Ivy League Schools

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Friend0rags
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Ivy League Schools

Postby Friend0rags » Tue Dec 02, 2008 10:48 pm UTC

Is anyone aware of the cost of tuition at Harvard University, Princeton, Cornell University, and Yale?

At the moment I want to be an Astrophysicists and that means a lot of years with physics, and a degree from a pristine school wouldn't hurt....Plus any personal experience from said schools, just college in general, or even classes dealing with Astronomy and Physics will be really appreciated.

It'd be really neat making a discussion with countless others about my future. I look forward to any replies/responses.

Thank you.
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Re: Ivy League Schools

Postby diotimajsh » Wed Dec 03, 2008 1:12 am UTC

Erm, shouldn't that be listed somewhere on the site of any school you're interested in? For example, I found this helpful page by poking around on Princeton's site for less than a minute.
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Re: Ivy League Schools

Postby Why Two Kay » Wed Dec 03, 2008 2:00 am UTC

Collegeboard's MyColleges feature is useful too for quick comparisons and usually-accurate figures. Obviously it's not dollar specific, but it will ballpark it - e.g. is it 40k or 50k, etc.
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Re: Ivy League Schools

Postby Masily box » Thu Dec 04, 2008 4:42 am UTC

I would think that you ought to be able to find this on the individual schools' websites. Several Ivies (Harvard and Yale for sure... maybe the lesser ones, too) have recently revamped their financial aid policies to be very generous, so it may actually be the case that you would find it cheaper to go to an Ivy than to another school of comparable quality.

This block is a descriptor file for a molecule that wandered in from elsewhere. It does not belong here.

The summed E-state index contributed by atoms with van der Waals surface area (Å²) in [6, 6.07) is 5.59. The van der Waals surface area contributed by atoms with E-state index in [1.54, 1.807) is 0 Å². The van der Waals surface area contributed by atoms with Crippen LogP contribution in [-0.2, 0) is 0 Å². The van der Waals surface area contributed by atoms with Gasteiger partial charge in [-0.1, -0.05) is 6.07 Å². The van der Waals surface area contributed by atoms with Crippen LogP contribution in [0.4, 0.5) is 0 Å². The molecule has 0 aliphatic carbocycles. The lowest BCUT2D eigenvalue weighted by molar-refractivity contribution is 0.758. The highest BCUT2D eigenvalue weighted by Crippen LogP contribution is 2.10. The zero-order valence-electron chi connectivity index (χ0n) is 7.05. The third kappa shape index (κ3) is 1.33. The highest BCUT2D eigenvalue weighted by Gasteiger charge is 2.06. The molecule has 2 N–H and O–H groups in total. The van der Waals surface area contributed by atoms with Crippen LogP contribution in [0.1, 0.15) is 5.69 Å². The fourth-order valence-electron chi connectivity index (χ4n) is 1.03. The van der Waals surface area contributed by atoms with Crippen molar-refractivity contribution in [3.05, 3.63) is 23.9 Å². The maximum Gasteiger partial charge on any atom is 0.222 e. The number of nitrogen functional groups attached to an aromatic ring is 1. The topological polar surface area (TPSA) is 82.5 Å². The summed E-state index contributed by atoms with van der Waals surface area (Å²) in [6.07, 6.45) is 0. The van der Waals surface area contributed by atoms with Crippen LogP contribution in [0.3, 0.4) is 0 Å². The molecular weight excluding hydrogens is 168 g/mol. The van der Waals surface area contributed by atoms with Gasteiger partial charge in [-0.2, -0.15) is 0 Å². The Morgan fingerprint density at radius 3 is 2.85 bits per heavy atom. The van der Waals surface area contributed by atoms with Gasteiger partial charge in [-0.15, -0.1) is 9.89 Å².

I'm finishing my undergrad at Yale this year, but I don't have much experience with the physics and astronomy programs here specifically (besides having taken a fantastic intro physics class as a freshman). I rather suspect that this isn't exactly the place to do astronomy--I haven't even heard of anyone majoring in astro here, though it's technically possible--but my physics major friends all seem to like it here. Why are you interested in the Ivies specifically?

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Re: Ivy League Schools

Postby miles01110 » Thu Dec 04, 2008 4:29 pm UTC

You should be looking for the merits of the program and not the name. For instance, if you want to do astrophysics but will never be able to get time at a telescope facility through program A which has a big name as opposed to program B that isn't a big name but you get actual experience, I'd go with program B without blinking.

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Re: Ivy League Schools

Postby Zuffox » Thu Dec 04, 2008 8:34 pm UTC

While the universities you mention are good in general, are you sure they're the best of the bunch when it comes to astrophysics? I'd imagine MIT and Columbia/UCal/CalSci/CalTech being better. Just to namedrop the American ones.

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Re: Ivy League Schools

Postby MiB24601 » Fri Dec 05, 2008 8:13 pm UTC

Don't forget about west coast schools. Berkeley and Stanford are both great schools where my Astrophysics professors received their PhD's from.